Do you know of any major changes towards Teams coming with the new updates Microsoft are rolling out in July this year, affecting both policies and labels for SharePoint Online and OneDrive? 

As an evergreen platform, Microsoft 365 is constantly being updated all the time, so I’m not entirely sure which July changes are being referenced here. The biggest changes I’m aware of are the recent launch of the Microsoft 365 Records Management solution (which I covered here: Microsoft 365 Records Management vs. Information Governance) and also the future launch of Project Cortex (something I outlined here: Project Cortex What Is It And How Will It Transform Productivity ) 

While both of these bring interesting and powerful new features into the Microsoft 365 suite (especially Project Cortex – which could be a real game changer for knowledge management), I don’t think either will have a direct impact on Teams. 

While I’m not aware of anything affecting retention labels/policies, looking at the roadmap for Microsoft Teams, there are a number of interesting new features that are scheduled for release this summer, including:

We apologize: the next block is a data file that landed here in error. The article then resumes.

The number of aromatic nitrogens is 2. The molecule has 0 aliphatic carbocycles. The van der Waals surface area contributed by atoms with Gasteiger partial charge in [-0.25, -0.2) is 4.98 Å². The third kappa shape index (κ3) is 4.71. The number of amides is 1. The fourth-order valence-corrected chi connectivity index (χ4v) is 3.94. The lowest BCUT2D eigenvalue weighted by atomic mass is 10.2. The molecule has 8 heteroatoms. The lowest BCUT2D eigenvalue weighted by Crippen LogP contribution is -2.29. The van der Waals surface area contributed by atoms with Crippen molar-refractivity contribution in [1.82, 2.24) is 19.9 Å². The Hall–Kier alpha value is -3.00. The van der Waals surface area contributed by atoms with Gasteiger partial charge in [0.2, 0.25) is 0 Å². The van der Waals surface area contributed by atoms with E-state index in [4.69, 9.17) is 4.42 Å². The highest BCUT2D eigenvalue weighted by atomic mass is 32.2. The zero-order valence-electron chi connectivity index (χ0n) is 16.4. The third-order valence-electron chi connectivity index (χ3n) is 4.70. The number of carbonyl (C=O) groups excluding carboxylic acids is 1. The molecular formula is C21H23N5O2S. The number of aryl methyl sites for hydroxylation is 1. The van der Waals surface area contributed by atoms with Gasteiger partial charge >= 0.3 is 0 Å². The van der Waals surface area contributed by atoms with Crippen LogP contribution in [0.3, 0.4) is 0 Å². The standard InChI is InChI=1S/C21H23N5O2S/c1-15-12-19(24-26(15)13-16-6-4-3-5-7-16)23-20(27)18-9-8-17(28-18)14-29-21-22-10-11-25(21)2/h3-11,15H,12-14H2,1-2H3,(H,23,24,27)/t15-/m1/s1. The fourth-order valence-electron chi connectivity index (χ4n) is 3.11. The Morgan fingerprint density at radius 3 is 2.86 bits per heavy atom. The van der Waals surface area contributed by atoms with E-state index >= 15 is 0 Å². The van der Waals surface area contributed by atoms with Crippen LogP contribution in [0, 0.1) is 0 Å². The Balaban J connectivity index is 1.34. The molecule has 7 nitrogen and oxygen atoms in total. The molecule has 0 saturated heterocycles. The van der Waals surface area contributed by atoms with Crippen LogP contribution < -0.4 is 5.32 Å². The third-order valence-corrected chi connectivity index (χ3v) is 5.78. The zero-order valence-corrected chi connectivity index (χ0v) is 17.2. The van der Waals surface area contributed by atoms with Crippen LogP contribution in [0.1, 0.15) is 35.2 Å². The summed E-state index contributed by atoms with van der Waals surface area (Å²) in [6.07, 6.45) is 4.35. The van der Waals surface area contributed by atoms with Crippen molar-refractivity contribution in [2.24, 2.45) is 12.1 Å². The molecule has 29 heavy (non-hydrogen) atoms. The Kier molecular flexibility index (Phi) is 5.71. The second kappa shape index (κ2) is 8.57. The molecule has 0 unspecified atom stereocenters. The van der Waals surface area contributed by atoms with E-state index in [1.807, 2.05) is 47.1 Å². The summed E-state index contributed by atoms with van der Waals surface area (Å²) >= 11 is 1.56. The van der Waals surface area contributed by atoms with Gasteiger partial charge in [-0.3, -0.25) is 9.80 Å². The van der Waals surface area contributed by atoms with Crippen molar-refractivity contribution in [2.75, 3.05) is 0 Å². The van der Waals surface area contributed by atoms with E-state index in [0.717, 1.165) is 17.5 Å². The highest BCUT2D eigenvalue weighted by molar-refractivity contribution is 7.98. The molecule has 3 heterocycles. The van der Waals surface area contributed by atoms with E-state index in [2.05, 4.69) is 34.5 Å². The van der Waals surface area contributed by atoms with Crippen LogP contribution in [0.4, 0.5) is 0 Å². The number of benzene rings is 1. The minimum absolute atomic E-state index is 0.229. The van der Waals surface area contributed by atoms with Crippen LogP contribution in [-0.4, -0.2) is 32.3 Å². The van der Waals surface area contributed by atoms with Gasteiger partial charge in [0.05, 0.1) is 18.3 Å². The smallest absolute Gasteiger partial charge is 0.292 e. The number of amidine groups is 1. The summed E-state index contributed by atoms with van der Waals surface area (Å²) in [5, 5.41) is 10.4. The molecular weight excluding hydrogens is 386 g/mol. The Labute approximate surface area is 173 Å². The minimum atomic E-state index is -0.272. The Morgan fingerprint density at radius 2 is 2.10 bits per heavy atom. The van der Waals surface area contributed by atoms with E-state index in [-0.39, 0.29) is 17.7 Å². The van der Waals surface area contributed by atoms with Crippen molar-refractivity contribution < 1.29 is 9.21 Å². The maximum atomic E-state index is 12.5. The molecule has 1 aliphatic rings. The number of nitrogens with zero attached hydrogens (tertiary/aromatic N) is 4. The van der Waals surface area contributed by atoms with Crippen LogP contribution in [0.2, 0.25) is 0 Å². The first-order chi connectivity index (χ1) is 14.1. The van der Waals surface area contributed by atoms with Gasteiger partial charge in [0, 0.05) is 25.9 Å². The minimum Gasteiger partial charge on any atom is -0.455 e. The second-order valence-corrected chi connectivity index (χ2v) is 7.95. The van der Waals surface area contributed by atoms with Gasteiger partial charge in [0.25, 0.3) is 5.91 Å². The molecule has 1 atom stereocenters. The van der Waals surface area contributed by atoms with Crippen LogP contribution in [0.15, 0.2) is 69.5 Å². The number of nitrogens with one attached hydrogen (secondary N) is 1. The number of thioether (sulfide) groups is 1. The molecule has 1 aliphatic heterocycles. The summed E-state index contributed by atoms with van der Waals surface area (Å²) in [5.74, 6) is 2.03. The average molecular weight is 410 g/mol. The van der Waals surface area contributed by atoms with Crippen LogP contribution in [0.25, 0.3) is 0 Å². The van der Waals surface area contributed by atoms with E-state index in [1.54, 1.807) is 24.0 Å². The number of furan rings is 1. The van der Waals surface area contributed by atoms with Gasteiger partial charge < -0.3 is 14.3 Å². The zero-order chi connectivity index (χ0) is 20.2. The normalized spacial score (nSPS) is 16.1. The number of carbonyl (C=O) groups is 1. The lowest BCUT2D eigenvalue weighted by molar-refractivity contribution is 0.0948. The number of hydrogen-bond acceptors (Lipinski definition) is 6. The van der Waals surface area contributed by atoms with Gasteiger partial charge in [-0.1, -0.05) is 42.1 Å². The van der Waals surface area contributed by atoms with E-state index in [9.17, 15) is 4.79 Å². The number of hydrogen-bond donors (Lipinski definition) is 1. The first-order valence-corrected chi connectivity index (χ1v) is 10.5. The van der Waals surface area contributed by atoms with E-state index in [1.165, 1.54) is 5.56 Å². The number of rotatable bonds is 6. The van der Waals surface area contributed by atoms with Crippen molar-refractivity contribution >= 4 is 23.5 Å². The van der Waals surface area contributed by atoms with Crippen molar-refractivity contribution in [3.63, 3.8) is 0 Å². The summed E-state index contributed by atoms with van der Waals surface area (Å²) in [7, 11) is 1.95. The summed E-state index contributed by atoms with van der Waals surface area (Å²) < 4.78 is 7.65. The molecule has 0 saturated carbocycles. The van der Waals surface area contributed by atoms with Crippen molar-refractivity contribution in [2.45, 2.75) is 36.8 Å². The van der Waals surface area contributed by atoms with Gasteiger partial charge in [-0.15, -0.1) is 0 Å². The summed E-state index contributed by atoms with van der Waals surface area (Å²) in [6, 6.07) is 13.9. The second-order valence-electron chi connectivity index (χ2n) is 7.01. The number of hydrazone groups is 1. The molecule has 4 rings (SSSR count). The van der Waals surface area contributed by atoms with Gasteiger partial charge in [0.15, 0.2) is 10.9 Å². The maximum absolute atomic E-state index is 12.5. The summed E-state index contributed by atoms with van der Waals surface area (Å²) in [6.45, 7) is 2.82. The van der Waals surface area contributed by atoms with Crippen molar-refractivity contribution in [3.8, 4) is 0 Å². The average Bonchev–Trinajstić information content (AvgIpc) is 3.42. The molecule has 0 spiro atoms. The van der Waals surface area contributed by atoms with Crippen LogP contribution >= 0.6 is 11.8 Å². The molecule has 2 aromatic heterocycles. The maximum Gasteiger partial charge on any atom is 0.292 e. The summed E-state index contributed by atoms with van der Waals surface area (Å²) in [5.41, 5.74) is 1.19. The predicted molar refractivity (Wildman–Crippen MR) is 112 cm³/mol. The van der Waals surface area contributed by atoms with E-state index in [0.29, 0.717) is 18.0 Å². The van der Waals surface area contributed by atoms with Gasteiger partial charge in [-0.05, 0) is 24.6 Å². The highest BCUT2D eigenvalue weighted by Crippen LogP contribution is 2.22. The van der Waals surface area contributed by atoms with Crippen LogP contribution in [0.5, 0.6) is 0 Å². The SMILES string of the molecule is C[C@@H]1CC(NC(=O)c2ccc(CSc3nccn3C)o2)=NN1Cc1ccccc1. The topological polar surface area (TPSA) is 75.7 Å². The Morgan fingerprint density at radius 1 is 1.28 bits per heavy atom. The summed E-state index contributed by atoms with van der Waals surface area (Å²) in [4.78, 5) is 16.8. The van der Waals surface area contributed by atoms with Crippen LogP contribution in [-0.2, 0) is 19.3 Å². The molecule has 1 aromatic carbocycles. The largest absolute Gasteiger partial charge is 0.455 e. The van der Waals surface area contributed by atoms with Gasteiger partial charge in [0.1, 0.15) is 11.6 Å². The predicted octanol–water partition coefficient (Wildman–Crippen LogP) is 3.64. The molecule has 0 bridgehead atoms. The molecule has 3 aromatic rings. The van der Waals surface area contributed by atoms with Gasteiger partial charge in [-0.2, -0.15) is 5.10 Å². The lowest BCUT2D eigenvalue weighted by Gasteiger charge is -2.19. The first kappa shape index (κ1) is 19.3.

• New file sharing experience – to allow content to be shared directly from Teams  
  • Suggested Replies – which will provide us with chat options to select from, that promises to make chat even easier to use  
  • Contextual Search – which will allow us to search for content in a given channel or chat by using CTRL + F (similar to the way search works in Office suite applications). 

Don’t hesitate to reach out and ask me any further questions you might have about Teams or the wider Microsoft 365 platform.